Should I draw it out on a piece of paper? Well, usually I’m on the phone so that would get lost in translation. All kinds of ideas float through my head in what seems like hours that are only milliseconds. It doesn’t matter though, in due time I realize that I will probably bore them or they don’t see the passion that goes into everything I do and get turned off by the enthusiasm I put in it. They may also, find it to be a rhetorical question in the first place so that we can just get back to them and their issues.

So in the end what do I say I’m doing? Nothing.

An it’s your fault world

Friday, September 5th, 2008

Today I had a very interesting moment. I have a vacuum cleaner at home that has stopped working. Relenting to pressure from my kids who didn’t want to sweep our living room and my wife I decided to go ahead and fix it. Upon openning it I found all kinds of particles stuck and other things that I cleaned but when I found that the belt inside was broke I knew that that was the real problem so I took off the broken belt and went to the vacuum repair shop. He asked me what kind of vacuum I had and when I stumbled and stammered my words he just figured let me go ahead and look at the old one (which I wanted him to do in the first place). He gave me a band for $2 and I was off to the house.

Moments after putting the piece back together I vacuumed the floor with great results but the smell of burned rubber. I openned the vacuum again and the roller with the brushes was broken and parts were melted.

Fast forward to today. I take the vacuum back and after a brief discussion I come to find out that the repair guy didn’t stock these kinds of parts for my vacuum and his suppliers didn’t stock my model. The causes could have been varied but when one of them was a belt being too small. The same belt that he sold me for $2 could end up costing me a lot more. It wasn’t even a scam because he didn’t even work on my vacuum type. I was torn in how I should respond.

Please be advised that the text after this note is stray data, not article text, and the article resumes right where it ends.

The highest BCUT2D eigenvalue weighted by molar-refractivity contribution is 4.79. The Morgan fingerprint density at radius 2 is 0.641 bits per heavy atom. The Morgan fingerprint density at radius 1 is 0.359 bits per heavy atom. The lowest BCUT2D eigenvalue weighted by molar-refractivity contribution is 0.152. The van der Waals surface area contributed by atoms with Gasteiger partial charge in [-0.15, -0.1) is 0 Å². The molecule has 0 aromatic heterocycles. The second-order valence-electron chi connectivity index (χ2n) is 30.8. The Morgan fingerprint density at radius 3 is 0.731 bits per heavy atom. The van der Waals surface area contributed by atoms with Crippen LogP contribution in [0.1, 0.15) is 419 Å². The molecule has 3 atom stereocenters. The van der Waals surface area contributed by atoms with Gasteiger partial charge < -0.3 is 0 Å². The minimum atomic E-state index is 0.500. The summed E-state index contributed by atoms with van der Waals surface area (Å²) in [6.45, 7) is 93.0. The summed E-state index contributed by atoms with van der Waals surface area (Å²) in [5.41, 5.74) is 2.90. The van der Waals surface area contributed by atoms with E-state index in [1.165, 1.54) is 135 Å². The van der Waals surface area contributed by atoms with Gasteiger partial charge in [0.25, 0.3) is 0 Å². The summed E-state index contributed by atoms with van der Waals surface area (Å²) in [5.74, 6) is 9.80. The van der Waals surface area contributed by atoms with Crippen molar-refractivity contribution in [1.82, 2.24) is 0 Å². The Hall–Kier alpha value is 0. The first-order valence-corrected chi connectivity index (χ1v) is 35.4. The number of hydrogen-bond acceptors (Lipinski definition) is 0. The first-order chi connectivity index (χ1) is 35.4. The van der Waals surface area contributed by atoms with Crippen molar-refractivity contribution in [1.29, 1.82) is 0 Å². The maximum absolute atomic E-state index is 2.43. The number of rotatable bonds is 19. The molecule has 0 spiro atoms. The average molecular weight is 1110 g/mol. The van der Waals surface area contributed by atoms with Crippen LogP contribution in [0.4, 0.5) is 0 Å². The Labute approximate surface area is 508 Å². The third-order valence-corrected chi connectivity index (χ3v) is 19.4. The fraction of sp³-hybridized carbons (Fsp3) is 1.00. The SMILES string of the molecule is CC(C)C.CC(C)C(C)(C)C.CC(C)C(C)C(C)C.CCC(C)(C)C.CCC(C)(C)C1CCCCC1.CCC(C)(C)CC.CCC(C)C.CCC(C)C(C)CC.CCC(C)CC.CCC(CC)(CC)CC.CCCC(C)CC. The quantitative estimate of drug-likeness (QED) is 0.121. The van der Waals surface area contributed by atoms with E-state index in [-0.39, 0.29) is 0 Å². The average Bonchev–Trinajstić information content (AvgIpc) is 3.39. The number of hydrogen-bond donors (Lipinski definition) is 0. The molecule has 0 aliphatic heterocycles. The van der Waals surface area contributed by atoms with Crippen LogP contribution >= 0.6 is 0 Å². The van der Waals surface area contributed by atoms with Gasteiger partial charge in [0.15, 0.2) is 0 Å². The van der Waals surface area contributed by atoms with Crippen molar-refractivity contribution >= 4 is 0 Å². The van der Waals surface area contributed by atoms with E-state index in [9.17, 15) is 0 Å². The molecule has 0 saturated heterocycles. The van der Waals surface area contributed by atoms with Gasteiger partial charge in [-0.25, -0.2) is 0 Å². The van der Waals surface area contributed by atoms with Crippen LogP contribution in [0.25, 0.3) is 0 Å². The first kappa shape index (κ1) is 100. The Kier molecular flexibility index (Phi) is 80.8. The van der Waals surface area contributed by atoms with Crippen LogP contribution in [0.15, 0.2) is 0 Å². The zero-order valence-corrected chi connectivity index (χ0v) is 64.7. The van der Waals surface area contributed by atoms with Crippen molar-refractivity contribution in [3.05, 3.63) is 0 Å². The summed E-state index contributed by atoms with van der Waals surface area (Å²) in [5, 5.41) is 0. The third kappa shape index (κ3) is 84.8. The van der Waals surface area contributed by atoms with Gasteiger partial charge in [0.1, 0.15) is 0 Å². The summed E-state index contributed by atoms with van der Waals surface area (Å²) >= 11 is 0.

In my line of work I fix people’s computers all day everyday. The one thing that I have a big problem with is people blaming me for a possible problem. I take my reputation very seriously. What almost 99% of the problem wasn’t from anything I did and I know before I come back. I do come back because I am one that takes responsibility. However, we live in an “it’s your fault” world. I definitely understand that there is the remote situation where you may have forgotten something but I would have liked the repair man to admit the possibility to his guilt in giving me the wrong size and look for solutions with his supplier. Alas, he didn’t and I was stuck with a broken part and no ideas where to go.

Are you this guy/girl? One of the main things I go over with my children is reliability and responsibility. Your life and your work are all due to decisions you’ve made somewhere down the line. Everything is because you made it that way so take responsibility. However, responsibility without action is just playing another blame game but with yourself.

My goal everyday is to make this world a little better to live in. If just a couple people read this and decide I’m going to fix some of the things I’ve caused then maybe it will spread and form this utopia that we all dream of.

Let the blame game end with you. No excuses. Just action.